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It’s time for the ethics committee to investigate the Cadman affair.

You’ve seen many Conservatives and a couple of others claiming online that since the RCMP could find no evidence of any wrongdoing with what they did in trying to persuade Cadman to vote for them Conservatives, that should be the end of the matter, or that it will put the affair on the back burner.

I’m in the camp of those who say it’s far from over (and also in the camp of those who fully expected the RCMP to come out and say what they did, but that’s another story).

As Danielle points out, the RCMP also didn’t find any evidence to charge former PM Brian Mulroney with any wrongdoing over his dealings with Mr. Shreiber , but that hasn’t stopped all parties from agreeing there needs to be a public inquiry into the Mulroney/Shreiber affair to look into the unanswered questions of that mess. If there are some unanswered questions with regards to that, there are even more involving what was offered to Chuck Cadman and what then-opposition leader Stephen Harper was referring to when he said an offer had been made to replace “any financial considerations he might lose due to an election.”

As the Toronto Star asks in its editorial today: What financial issues? What insecurity? What exactly was Cadman offered and on what terms?

There is no real difference between this situation and the Mulroney/Shreiber situation, except the most important: it directly involves the Prime Minister and top Conservative officials, rather then a former retired PM. If Harper and the Conservative officials are innocent of any wrongdoing, as they insist, then they should have no problem with the House of Commons Ethics (edit: or Justice, see footnote at end of article) Committee taking a look into the matter. If they are innocent as they say with nothing to hide, the Conservatives need to tell Ethics Justice chairman Art Hangar to stop running from the room every time this issue is brought up. (Running away from people, be it committees or reporters, sure seems to be a common trait with these Cons, doesn’t it?)

While I don’t hold out much hope for the Cons. to change their stance, I have a bit more hope with the NDP. The Star says in its editorial today that the NDP should now support the aforementioned committee doing an investigation now that the RCMP has ended its looking into its affair. Many NDP bloggers have taken issue with Liberals pointing to the anonymous NDP strategist who was quoted in the papers saying the real reason the NDP didn’t support an investigation into Cadman was that it would benefit the Liberals, and not the NDP. This, they have argued, was not being representative of the NDP and it wasn’t fair to quote an anonymous spokesperson as representing the party’s views. Well, as the Star says, there is now no reason for the NDP to oppose this investigation. We’ll now see if the NDP really is interested in looking at this affair and get to the bottom of what exactly transpired, or if it will play politics and continue to side with the Cons. on this issue. I’m encouraged that some NDP bloggers are now supporting an investigation, so I have hope the NDP will do the right thing and change its stance on this.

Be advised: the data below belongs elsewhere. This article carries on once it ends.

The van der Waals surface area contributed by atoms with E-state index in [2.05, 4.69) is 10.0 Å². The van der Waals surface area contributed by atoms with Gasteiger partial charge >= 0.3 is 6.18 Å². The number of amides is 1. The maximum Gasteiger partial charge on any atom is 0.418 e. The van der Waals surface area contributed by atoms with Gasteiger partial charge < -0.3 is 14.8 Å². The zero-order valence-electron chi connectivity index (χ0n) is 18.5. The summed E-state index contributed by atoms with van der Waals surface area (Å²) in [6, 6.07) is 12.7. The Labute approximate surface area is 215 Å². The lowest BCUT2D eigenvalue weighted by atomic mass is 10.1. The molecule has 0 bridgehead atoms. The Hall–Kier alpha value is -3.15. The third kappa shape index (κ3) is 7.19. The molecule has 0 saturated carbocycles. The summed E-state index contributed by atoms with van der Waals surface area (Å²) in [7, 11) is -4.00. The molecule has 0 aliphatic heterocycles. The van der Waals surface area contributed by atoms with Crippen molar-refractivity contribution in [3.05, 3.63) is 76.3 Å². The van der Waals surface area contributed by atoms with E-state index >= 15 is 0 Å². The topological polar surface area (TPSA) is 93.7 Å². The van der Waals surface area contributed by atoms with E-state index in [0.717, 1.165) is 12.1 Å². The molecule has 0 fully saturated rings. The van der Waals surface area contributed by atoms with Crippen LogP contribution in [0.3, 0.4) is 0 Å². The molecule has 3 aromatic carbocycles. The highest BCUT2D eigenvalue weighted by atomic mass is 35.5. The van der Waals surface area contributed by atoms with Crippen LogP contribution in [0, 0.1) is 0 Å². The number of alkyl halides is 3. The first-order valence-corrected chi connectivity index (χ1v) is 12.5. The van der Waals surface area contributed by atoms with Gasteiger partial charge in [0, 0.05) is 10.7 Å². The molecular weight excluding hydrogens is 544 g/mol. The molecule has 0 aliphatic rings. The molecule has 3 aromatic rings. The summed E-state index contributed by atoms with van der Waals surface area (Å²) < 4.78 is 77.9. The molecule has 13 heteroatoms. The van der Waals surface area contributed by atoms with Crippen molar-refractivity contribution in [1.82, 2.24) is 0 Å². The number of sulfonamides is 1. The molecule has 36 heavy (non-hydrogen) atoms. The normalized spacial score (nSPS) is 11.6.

And, if it does, and if Pat Martin (the NDP member on the ethics justice committee) supports this, that would give the opposition more votes on this issue then the Cons, if I’m not mistaken. If that’s the case, the first vote should be to remove Art Hangar as committee chair if he continues to pull his running from the room act and refuses to hold a vote on the opposition motion. With the NDP onside, I believe there still would be enough votes to start an investigation into this even with an opposition member being chair.

[email protected]: Kady O’Malley of Macleans – the expert in the media on H. of C. Committees – corrects me in my comments section by informing me that Art Hangar is actually the chair of the Justice Committee, where the Cadman affair is currently mired in. However, she also points out nothing stops it from being investigated by the ethics committee, which is where it should be in the first place, in my view, so my original title stands, as well as my urging the NDP to change course and to also remove Hangar from his chair position in Justice if he continues to run out on proposed votes for investigating this.

Oh, and another thing to my Conservative commentators – just because James Moore comes out on Friday and issues blanket declarations and somehow looks confident about lawsuits means absolutely nothing as pointed out in comments – if the cases were all about looking confident by acting brash, we wouldn’t need courts, and we’d believe every word that came out of Pierre Poilivere’s mouth in the House. In either case, that’s limited to Conservative Kool-Aid drinkers and partisans, but not the rest of the general population, I’d be quite confident in saying.

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